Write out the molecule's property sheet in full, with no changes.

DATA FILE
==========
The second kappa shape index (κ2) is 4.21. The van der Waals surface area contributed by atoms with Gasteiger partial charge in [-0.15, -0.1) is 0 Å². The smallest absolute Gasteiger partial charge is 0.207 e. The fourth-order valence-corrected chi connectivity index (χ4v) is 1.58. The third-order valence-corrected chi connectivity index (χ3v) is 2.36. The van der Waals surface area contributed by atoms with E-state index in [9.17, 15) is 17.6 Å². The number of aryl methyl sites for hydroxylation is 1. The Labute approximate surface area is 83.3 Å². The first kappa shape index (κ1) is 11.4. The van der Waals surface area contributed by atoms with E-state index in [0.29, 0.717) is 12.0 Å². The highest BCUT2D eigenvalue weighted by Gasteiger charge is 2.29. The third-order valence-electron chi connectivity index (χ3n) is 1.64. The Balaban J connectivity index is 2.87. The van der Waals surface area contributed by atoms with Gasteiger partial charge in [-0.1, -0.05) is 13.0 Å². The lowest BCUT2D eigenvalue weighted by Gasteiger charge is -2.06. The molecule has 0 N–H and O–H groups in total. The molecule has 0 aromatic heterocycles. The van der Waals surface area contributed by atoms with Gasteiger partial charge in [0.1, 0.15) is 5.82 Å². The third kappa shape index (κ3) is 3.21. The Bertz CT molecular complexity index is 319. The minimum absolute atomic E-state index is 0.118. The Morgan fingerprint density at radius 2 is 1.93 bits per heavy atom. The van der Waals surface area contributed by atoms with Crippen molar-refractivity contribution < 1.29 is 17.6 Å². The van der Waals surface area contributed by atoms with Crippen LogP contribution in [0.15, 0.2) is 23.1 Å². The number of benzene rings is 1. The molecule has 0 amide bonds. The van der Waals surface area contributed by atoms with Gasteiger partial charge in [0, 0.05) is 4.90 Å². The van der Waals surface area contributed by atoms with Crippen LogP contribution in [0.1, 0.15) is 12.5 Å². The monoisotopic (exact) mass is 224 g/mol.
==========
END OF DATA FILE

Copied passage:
The second kappa shape index (κ2) is 4.21. The van der Waals surface area contributed by atoms with Gasteiger partial charge in [-0.15, -0.1) is 0 Å². The smallest absolute Gasteiger partial charge is 0.207 e. The fourth-order valence-corrected chi connectivity index (χ4v) is 1.58. The third-order valence-corrected chi connectivity index (χ3v) is 2.36. The van der Waals surface area contributed by atoms with E-state index in [9.17, 15) is 17.6 Å². The number of aryl methyl sites for hydroxylation is 1. The Labute approximate surface area is 83.3 Å². The first kappa shape index (κ1) is 11.4. The van der Waals surface area contributed by atoms with E-state index in [0.29, 0.717) is 12.0 Å². The highest BCUT2D eigenvalue weighted by Gasteiger charge is 2.29. The third-order valence-electron chi connectivity index (χ3n) is 1.64. The Balaban J connectivity index is 2.87. The van der Waals surface area contributed by atoms with Gasteiger partial charge in [-0.1, -0.05) is 13.0 Å². The lowest BCUT2D eigenvalue weighted by Gasteiger charge is -2.06. The molecule has 0 N–H and O–H groups in total. The molecule has 0 aromatic heterocycles. The van der Waals surface area contributed by atoms with Gasteiger partial charge in [0.1, 0.15) is 5.82 Å². The third kappa shape index (κ3) is 3.21. The Bertz CT molecular complexity index is 319. The minimum absolute atomic E-state index is 0.118. The Morgan fingerprint density at radius 2 is 1.93 bits per heavy atom. The van der Waals surface area contributed by atoms with Crippen molar-refractivity contribution < 1.29 is 17.6 Å². The van der Waals surface area contributed by atoms with Crippen LogP contribution in [0.15, 0.2) is 23.1 Å². The number of benzene rings is 1. The molecule has 0 amide bonds. The van der Waals surface area contributed by atoms with Gasteiger partial charge in [0, 0.05) is 4.90 Å². The van der Waals surface area contributed by atoms with Crippen LogP contribution in [0.1, 0.15) is 12.5 Å². The monoisotopic (exact) mass is 224 g/mol.